April 27, 2015

April 25 Awards

Filed under: Probable Cause — Tags: — Bill @ 8:17 am

awardsApril 25, 2015, should possibly be designated as “Idaho Journalism Awards Day.”  There were two equally meaningful and important sets of awards given out then.

The first was the Idaho Press Club Best of 2014 Annual Awards, and the second was the Max Dalton Open Government Award.

Probably the better known was the Idaho Press Club’s Annual Awards given to outstanding entrants from daily newspapers, weekly newspapers, magazines published in Idaho, television news, and public relations.   Here is a list of the award winners in each category.

Without question, the Idaho Statesman newspaper outperformed every other daily newspaper in the state.  Still, OpenCdA was somewhat surprised and disappointed to see that Idaho Statesman reporter John Sowell was not recognized for his reporting on the federal criminal trial and conviction of the defendants in the DBSI financial fraud scheme.    Covering complex financial crimes and reporting the trial evidence clearly yet concisely requires considerable journalism skill.   The Idaho Statesman deserves credit for giving Sowell the time and column-inches to do a very commendable job of news reporting.  (OpenCdA provided links to the Statesman’s articles in several of our posts.)

Readers in northern Idaho will note that our local daily newspaper, the Coeur d’Alene Press, was passed over for any awards, and our regional daily newspaper, The Spokesman-Review, received deservedly minimal recognition for its diminishing  coverage of northern Idaho news.

But as we opined, the Max Dalton Open Government Award given annually by the Idaho Newspaper Foundation is equally important.  That award recognizes individuals who employ either or both the Idaho Public Records Law and the Idaho Open Meeting Law to not just expose abuses by public officials but to try and get those abuses corrected.   The 2015 Max Dalton Open Government Award went to Heidi Knittel of Nampa.

Here is a link to the letter which nominated Ms. Knittel.  Readers will note that Ms. Knittel’s request for public records was denied, yet she persisted and with the help of her local news media, was able to get Idaho’s Legislature to examine the issues she raised.   Heidi Knittel’s persistence is typical among good citizens who are nearly always rebuffed and  maligned by dishonest public officials who fear being exposed to those whom they took an oath or affirmation to represent.

There were other citizens who in our opinion were equally deserving of the Max Dalton Open Government Award this year.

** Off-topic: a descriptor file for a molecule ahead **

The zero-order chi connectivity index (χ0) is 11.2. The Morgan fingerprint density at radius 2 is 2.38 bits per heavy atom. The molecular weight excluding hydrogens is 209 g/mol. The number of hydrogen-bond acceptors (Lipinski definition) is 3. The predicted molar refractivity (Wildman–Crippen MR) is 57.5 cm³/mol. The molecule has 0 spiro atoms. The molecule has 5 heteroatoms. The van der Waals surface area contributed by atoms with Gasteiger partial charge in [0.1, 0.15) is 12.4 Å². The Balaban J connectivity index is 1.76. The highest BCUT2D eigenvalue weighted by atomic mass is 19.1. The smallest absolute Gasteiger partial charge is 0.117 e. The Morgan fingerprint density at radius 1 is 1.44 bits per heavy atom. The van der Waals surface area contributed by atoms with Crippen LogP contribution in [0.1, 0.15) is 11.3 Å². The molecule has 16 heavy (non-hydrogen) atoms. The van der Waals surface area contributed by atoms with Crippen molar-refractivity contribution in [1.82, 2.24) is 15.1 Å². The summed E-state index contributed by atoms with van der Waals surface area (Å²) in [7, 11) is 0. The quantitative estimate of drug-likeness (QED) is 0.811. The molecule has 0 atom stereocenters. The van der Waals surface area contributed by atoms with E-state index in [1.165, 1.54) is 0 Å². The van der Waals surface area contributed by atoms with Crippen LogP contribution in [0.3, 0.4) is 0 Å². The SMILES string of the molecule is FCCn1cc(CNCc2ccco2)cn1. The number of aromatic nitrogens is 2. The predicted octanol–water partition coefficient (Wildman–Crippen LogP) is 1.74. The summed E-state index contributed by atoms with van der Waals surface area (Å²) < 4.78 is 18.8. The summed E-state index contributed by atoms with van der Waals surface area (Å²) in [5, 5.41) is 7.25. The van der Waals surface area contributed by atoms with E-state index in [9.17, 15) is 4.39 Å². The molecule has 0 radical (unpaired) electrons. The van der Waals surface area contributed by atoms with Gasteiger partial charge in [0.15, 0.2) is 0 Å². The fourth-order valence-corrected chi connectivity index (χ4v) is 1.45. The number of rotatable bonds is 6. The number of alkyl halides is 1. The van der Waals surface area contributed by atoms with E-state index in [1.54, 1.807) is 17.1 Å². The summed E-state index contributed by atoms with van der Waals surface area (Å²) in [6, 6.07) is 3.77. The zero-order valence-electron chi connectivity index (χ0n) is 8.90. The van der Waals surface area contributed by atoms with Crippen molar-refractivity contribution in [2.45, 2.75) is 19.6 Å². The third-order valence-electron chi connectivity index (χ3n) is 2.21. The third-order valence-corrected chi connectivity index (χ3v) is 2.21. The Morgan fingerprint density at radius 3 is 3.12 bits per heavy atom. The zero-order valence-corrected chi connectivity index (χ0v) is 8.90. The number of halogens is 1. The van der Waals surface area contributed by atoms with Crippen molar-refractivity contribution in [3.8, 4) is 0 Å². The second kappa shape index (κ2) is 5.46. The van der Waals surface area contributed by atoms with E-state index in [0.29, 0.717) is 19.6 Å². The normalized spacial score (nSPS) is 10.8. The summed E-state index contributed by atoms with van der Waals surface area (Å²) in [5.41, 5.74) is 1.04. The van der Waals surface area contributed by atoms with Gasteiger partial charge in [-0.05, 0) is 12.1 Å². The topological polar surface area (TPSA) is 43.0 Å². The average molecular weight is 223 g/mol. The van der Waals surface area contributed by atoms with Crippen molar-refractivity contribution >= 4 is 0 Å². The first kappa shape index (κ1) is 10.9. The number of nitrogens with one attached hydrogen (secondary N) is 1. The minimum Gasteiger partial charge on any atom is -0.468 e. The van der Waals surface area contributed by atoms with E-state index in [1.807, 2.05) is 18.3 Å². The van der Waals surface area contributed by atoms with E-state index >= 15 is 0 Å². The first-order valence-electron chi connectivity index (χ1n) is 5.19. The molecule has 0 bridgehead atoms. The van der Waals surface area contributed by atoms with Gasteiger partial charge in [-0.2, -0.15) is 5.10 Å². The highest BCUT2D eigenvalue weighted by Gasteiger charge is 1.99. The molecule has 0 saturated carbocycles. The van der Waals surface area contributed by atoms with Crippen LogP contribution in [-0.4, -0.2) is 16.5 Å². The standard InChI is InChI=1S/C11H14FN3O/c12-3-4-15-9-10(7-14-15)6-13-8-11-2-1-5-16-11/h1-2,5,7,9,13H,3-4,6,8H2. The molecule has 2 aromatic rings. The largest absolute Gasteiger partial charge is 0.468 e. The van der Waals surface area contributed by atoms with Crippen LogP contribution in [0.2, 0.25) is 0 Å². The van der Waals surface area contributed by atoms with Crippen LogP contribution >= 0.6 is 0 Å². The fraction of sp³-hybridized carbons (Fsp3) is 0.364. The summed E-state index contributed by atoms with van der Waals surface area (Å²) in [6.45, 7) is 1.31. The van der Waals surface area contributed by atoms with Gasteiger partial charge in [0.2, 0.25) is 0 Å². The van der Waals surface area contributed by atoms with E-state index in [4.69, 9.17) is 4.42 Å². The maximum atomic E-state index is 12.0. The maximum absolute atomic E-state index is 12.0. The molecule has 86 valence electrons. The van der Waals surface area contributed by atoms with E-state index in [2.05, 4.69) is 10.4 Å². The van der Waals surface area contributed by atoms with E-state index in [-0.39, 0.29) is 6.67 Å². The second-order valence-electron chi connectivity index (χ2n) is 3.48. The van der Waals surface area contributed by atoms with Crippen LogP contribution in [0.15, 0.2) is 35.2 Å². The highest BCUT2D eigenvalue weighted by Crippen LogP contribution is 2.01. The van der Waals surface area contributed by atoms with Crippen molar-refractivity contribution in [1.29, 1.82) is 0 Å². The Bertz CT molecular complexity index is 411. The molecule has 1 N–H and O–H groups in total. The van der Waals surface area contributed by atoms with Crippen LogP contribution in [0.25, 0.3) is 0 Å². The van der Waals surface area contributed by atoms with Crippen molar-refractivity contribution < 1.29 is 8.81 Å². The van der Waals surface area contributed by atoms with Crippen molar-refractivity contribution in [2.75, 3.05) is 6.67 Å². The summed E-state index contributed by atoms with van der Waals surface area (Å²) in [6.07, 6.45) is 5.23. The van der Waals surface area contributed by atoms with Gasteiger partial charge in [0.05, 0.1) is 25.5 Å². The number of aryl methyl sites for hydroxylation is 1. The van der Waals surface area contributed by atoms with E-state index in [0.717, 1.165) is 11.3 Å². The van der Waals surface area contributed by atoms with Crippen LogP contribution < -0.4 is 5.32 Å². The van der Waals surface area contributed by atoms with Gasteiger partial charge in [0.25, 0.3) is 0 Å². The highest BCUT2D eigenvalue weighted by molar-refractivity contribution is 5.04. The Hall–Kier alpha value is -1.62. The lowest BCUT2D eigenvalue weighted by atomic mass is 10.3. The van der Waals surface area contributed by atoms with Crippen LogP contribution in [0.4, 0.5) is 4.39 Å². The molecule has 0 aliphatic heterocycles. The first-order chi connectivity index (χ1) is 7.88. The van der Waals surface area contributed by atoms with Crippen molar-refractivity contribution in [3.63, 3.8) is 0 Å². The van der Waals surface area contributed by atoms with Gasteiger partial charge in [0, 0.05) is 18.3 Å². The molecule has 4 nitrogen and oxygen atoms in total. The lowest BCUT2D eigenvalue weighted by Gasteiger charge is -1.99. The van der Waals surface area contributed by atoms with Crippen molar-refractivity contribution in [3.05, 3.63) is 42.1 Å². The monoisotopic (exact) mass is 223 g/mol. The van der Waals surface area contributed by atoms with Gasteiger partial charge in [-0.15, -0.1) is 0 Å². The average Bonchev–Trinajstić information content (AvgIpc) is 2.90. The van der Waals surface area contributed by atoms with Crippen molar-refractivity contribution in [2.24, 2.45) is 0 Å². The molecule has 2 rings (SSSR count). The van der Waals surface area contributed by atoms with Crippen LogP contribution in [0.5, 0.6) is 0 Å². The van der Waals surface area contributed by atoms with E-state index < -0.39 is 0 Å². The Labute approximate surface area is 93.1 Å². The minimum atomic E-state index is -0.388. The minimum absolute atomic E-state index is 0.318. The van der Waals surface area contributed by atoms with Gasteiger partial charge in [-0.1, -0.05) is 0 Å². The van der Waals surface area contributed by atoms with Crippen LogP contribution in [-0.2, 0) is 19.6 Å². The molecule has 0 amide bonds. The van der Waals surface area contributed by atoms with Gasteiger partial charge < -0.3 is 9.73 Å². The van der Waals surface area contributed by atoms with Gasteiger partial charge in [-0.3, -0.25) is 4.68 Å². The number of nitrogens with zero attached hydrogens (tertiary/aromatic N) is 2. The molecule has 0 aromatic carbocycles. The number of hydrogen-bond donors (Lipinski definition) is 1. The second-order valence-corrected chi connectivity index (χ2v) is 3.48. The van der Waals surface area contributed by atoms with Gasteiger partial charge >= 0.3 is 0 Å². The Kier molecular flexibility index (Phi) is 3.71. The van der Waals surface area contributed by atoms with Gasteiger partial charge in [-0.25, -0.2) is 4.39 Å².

• As a result of his persistent efforts using the Idaho Public Records Law to bring allegedly unlawful acts by the Jefferson County Sheriff to light, Bruce Baxter of Jefferson County was nominated.  His efforts have resulted in the Sheriff of Jefferson County, Idaho, being indicted on four state felonies.  That prosecution has also drawn the interest of the FBI.
  • Rhonda, Eric and Sam D’Amico of Pocatello used the Idaho Public Records Law to expose the outrageous amount of public money Idaho State University intended to spend to remodel the home of ISU’s President.   When they sought public records of the intended costs  from Idaho State University, the University responded by imposing a statutorily-authorized but exorbitant cost to provide the public information the D’Amicos wanted.  Not deterred by this often-used and officially allowed method to discourage citizens from seeking access to the information already paid for by their taxes, the D’Amicos used an imaginative technique to raise the money demanded by Idaho State University.   Having received the public records fees it demanded, ISU was forced to turn over the information the D’Amico’s had sought.  After analyzing and cataloging the public documents, the D’Amico’s went one step further and donated the compendium of their efforts to the Idaho State University Library so the public could continue to have access to them.  The D’Amico’s diligence and hard work was reported in the Idaho Statesman, and several other newspapers picked up on their work to expose what ISU had hoped to hide.
  • For several years Frank Davis of Coeur d’Alene has systematically sought public financial records from various Kootenai County offices.  His analysis of those records has revealed very disturbing irregularities and patterns which would be difficult to explain away as simply clerical errors or ignorance.   Davis’s efforts to get Kootenai County officials to acknowledge and correct the accounting processes have, not surprisingly, been discouraged.   Some of Davis’s information found its way to the Idaho Attorney General’s office which has assigned a Deputy Attorney General and an investigator from its Criminal Law Division.  In November 2014 the Attorney General’s Office issued a subpoena duces tecum to the Kootenai County Clerk demanding the Clerk to collate certain financial records from Kootenai County officials and submit them to the Attorney General’s Office.   OpenCdA observes that Davis’s information,  described as “gibberish” by an editor of the Coeur d’Alene Press, was sufficiently clear for the Attorney General’s Office to justify issuing the subpoena duces tecum.